The right to food is a gender issueSubject: Health Sciences26/11/19
This Library dossier includes lectures and videos on the different aspects of the concerns regarding women's right to food.
We invite you to take part in the UOC's 2019 Right to Food Week, which is taking place between 25 November and 1 December. Over the course of the week, we will be promoting information and activities relating to how gender inequalities affect food and nutrition, and we will be exploring possible solutions to these problems.
Want to find out more?
If we've piqued your curiosity and you want to learn more about the link between food and gender, check out this Library dossier. It includes lectures and videos on the different aspects of the concerns regarding women's right to food: food production, cultural stereotypes in choosing food and the relationship between gender and food advertising.
- Culturally, women are usually further removed from resources and, therefore, usually have greater difficulties in accessing food, both producing it and properly consuming it. The recommended resources in the dossier include a United Nations Food and Agriculture Organization (FAO) guide on the importance of gender equality to improve the level of nutrition and productivity.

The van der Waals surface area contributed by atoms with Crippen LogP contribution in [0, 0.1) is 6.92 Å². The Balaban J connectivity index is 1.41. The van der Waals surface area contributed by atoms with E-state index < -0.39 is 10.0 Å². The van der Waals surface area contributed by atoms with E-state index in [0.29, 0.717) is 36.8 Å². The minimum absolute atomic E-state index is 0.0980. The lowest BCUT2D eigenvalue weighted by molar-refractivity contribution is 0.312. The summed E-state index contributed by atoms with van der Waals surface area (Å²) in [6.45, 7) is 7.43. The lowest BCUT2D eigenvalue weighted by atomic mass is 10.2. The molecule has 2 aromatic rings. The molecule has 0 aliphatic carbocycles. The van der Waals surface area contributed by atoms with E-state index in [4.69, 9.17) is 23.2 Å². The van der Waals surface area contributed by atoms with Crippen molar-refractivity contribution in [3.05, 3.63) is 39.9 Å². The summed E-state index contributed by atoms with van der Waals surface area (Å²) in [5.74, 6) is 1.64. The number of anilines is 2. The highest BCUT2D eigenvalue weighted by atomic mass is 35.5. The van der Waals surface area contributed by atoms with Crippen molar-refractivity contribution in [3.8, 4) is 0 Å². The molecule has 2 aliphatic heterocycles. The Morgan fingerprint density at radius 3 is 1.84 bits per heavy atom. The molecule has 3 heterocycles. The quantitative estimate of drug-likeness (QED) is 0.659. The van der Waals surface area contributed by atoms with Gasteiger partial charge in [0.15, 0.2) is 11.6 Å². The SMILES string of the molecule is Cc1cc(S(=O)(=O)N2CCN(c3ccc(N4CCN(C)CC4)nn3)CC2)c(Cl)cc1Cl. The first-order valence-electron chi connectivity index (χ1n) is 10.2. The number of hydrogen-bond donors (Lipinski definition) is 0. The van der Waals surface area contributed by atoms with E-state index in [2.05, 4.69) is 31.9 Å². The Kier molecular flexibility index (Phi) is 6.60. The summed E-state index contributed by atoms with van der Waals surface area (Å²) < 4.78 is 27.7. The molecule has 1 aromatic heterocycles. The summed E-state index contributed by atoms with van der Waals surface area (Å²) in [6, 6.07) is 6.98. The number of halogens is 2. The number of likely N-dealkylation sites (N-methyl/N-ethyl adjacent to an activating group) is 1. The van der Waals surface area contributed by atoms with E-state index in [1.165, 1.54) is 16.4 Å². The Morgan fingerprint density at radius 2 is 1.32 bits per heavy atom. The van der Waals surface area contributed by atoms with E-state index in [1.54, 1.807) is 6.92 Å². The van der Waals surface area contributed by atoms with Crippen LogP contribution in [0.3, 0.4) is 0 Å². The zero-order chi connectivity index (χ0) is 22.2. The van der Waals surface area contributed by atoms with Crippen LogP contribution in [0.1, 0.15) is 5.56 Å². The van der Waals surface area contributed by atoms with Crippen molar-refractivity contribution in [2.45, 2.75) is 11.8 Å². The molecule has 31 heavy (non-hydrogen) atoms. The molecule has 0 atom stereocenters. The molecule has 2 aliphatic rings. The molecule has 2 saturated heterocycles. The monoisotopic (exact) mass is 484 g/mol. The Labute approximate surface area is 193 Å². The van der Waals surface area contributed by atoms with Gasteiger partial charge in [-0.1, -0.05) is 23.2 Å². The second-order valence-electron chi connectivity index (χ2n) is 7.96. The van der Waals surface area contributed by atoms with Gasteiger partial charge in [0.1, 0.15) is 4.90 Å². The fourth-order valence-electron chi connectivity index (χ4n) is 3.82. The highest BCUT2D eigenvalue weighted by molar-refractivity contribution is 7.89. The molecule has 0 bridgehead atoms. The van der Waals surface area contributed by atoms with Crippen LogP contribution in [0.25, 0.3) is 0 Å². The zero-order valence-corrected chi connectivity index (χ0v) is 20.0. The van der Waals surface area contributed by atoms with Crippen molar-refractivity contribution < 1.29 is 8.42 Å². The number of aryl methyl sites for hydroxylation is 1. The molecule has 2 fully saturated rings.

- Are our eating habits determined by gender roles? We're sharing studies and papers that focus primarily on analysing cultural stereotypes' influence on food preferences and doing household chores.
- Does food advertising feed gender stereotypes? Find out more about the messages conveyed by food advertisements aimed at women. With Food Studies Online you will be able to access 23,000 menus and a photographic archive with pictures and cookbooks from the early 19th to 20th centuries.
The Faculty of Health Sciences, the UNESCO Chair on Food, Culture and Development and UOC Globalization and Cooperation are the promoters of this initiative. For the fifth year running, we'll be raising awareness about the 2030 Agenda and the Sustainable Development Goals promoted by the United Nations to change the world, which include promoting the right to food, gender equality and sustainable consumption and production, among other worldwide goals.